An ancient Roman optical illusion from the 1960s

An ancient Roman optical illusion from the 1960s
These Roman columns are not architecturally stable

This Roman column optical illusion is my favorite-looking illusion of this particular type of two-dimensional impossible object.

It’s based on the impossible pronged trident optical illusion, also known as a blivet. As far as I can tell, it originated in the 1960s. It was published on a cover of MAD Magazine in March 1965 and called the "MAD poiuyt." It was also published in various science and science-fiction magazines a year earlier (in May and June 1964). And, in the same year, D.H. Schuster published the figure, later called the "Schuster Fork," in an article in the American Journal of Psychology. Similar deceptive drawing principles are used in M. C. Escher’s work.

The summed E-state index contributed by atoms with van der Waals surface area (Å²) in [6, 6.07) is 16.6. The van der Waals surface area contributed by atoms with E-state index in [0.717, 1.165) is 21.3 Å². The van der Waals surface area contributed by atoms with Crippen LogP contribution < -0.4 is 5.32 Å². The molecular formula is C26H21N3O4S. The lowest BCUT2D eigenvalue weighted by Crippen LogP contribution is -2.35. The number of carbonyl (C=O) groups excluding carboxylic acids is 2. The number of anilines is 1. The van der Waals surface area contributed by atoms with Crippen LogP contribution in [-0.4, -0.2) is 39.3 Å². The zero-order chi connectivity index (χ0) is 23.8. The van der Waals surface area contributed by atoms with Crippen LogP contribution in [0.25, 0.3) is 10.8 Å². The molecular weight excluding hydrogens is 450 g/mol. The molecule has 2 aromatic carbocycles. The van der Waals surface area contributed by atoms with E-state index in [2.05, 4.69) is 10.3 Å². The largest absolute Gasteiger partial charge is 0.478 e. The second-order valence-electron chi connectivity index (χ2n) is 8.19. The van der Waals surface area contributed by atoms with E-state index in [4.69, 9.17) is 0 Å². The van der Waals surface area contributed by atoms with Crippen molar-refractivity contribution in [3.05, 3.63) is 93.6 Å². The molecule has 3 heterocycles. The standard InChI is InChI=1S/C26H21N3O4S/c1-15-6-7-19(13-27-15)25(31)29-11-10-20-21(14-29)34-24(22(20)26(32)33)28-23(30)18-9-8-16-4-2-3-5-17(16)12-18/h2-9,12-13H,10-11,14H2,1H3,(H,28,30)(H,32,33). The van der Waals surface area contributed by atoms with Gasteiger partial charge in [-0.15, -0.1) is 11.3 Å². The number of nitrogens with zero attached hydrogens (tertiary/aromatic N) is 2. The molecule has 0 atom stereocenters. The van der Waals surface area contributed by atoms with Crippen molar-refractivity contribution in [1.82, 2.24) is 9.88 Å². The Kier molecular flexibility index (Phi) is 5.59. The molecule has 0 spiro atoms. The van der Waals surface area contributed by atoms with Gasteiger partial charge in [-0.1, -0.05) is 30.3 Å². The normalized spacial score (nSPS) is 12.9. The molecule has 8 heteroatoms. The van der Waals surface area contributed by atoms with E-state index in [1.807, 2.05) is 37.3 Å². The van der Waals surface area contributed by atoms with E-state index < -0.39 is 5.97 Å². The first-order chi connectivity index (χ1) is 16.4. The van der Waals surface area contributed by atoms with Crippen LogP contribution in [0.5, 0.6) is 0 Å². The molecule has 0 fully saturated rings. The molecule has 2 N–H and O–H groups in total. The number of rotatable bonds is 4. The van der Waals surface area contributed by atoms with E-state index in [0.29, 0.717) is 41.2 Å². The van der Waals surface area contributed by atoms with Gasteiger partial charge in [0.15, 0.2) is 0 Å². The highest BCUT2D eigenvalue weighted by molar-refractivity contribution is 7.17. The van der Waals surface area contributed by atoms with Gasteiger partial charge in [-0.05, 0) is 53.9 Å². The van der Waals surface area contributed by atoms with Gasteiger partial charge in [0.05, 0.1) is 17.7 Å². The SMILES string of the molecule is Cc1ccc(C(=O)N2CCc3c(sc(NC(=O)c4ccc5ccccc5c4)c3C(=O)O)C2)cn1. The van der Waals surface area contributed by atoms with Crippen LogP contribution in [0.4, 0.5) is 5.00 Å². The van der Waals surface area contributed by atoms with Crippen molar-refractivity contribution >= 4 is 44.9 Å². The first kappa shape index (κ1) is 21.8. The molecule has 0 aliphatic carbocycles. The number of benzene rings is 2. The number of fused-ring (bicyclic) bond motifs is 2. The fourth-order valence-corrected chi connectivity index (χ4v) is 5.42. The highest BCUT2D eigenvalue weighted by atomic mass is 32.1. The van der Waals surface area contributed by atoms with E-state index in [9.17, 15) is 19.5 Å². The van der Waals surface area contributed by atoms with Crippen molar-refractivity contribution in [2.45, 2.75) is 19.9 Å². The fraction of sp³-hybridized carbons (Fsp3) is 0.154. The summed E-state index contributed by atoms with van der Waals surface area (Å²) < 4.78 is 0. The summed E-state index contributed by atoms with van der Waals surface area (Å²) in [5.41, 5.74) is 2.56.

An ancient Roman optical illusion from the 1960s
MAD Magazine’s 1965 version, which they called a poiuyt  (Click to enlarge)

An ancient Roman optical illusion from the 1960s
The typical, unadorned pronged trident optical illusion

Sources:
Flickr>>
Mad Cover Site>> (an excellent site if you’re a MAD fan)
New World Encyclopedia>>
Wikipedia>>

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